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city in his entree into being a prominent citizen and trying to step away from the violent past. the spreckels family does the same thing. the spreckels family perches "the san francisco call," taking the feud into circulation and they battle it out there but it is definitely a purchase motivated by trying to get revenge on michael deyoung. they have the call and then adolph funds the legion of honor and his wife gives that museum to the city. what do you do to longer your image? found museums, give them to the city. violent to newspaper men to thank for these wonderful museums and tourist attractions. now michael, michael dies in 1925 and he take the deyoung name with him. the real name. they anglicized it.
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because is only charles died in a shing accident in 19. named after michael's brother. it's a tragic family. michael has several daughters and his daughter, constance, she marries well. they all married well, marrying into banking families and other prominent delays in his daughter named -- married into the hibernia banking fortune. which here you go, there is patricia hearst at the sin q in 1974 and they are robbing the bank on noriega street in san francisco. when patty hearst robs the bank, she is carrying on the violent newspaper feuds of the previous century without even knowing. you want my two cents on patricia hearst, she was beaten and kidnapped from c berkeley in 1974 by the liberation army that was a splinter liberation group,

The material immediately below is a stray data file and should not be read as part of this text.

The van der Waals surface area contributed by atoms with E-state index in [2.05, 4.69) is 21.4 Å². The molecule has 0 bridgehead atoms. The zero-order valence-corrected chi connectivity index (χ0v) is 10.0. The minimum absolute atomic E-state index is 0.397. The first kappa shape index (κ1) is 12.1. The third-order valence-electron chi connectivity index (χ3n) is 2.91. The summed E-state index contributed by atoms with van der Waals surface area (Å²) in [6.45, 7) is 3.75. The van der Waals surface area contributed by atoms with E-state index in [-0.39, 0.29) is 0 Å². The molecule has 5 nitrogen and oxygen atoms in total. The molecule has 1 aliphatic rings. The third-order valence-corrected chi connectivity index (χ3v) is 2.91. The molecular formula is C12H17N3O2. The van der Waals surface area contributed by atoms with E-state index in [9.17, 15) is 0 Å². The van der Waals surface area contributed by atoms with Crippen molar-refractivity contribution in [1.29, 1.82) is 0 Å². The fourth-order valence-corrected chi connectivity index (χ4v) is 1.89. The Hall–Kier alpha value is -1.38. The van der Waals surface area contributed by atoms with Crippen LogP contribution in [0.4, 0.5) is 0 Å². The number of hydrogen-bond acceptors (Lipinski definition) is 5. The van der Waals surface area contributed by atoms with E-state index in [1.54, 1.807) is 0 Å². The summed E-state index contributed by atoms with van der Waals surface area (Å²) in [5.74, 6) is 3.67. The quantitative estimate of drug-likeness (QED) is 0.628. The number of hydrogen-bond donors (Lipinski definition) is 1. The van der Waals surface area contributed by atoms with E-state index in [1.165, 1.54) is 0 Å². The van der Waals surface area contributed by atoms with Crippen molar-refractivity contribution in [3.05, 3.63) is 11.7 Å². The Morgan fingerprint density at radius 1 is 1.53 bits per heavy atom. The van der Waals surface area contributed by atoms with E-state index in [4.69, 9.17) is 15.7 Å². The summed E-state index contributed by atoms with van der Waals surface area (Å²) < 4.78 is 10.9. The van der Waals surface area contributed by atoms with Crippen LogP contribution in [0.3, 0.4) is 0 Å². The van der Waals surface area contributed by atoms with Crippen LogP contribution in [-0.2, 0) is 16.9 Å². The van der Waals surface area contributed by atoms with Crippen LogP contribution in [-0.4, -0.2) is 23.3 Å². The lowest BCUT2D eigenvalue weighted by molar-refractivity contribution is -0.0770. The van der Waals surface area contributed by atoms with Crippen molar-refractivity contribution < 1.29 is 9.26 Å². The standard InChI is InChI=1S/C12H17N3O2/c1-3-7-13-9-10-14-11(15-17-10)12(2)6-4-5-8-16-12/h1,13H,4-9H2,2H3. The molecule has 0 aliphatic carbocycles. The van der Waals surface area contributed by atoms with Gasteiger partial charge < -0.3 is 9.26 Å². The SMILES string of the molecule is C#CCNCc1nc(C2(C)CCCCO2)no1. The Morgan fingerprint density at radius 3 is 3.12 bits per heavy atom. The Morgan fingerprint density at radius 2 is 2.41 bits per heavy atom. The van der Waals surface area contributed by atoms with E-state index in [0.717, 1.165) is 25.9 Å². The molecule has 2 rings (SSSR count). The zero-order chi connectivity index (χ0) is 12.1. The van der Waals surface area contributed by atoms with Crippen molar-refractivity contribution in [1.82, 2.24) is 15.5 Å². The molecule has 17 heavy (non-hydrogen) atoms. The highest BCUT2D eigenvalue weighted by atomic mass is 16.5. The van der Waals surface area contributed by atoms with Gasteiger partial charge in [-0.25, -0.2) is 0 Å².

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kind of a revolutionary group so below the radar after the black panthers and other leftist after can american revolutionary groups at the time, of which there are several, she's held in a closet in daly city and later a closet in san francisco and blindfolded several we. she is she is raped a few times. i don't want to get into stockholm syndrome and all of that think of her as an abused woman instead of stockholm and brainwashing -- brainwashing and all the other stuff at flee bailey put into the trial, her ordeal starts to make more sense. patricia hearst of course is a descendant of william randolph hearst who was running the big san francisco examiner in the 1880's and definitely up through this century the main competition for profile of the